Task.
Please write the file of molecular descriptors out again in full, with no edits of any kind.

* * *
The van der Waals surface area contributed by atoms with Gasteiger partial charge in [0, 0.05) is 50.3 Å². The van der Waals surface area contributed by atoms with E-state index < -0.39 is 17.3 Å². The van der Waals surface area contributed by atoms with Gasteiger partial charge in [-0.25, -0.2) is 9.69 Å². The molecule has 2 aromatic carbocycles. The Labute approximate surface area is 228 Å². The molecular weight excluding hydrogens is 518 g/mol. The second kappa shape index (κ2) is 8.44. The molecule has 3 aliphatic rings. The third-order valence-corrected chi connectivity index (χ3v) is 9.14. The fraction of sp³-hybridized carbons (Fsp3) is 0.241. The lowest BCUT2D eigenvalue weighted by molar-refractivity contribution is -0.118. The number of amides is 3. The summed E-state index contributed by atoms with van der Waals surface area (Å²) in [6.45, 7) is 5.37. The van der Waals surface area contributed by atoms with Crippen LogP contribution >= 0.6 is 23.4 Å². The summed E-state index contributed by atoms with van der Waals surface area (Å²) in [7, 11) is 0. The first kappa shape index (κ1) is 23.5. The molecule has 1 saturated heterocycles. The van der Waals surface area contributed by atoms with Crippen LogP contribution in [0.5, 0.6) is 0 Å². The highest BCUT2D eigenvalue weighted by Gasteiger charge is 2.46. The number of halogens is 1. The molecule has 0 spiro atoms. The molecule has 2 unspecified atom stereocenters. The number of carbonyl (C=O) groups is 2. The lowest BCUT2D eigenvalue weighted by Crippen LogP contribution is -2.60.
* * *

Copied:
The van der Waals surface area contributed by atoms with Gasteiger partial charge in [0, 0.05) is 50.3 Å². The van der Waals surface area contributed by atoms with E-state index < -0.39 is 17.3 Å². The van der Waals surface area contributed by atoms with Gasteiger partial charge in [-0.25, -0.2) is 9.69 Å². The molecule has 2 aromatic carbocycles. The Labute approximate surface area is 228 Å². The molecular weight excluding hydrogens is 518 g/mol. The second kappa shape index (κ2) is 8.44. The molecule has 3 aliphatic rings. The third-order valence-corrected chi connectivity index (χ3v) is 9.14. The fraction of sp³-hybridized carbons (Fsp3) is 0.241. The lowest BCUT2D eigenvalue weighted by molar-refractivity contribution is -0.118. The number of amides is 3. The summed E-state index contributed by atoms with van der Waals surface area (Å²) in [6.45, 7) is 5.37. The van der Waals surface area contributed by atoms with Crippen LogP contribution >= 0.6 is 23.4 Å². The summed E-state index contributed by atoms with van der Waals surface area (Å²) in [7, 11) is 0. The first kappa shape index (κ1) is 23.5. The molecule has 1 saturated heterocycles. The van der Waals surface area contributed by atoms with Crippen LogP contribution in [0.5, 0.6) is 0 Å². The highest BCUT2D eigenvalue weighted by Gasteiger charge is 2.46. The number of halogens is 1. The molecule has 0 spiro atoms. The molecule has 2 unspecified atom stereocenters. The number of carbonyl (C=O) groups is 2. The lowest BCUT2D eigenvalue weighted by Crippen LogP contribution is -2.60.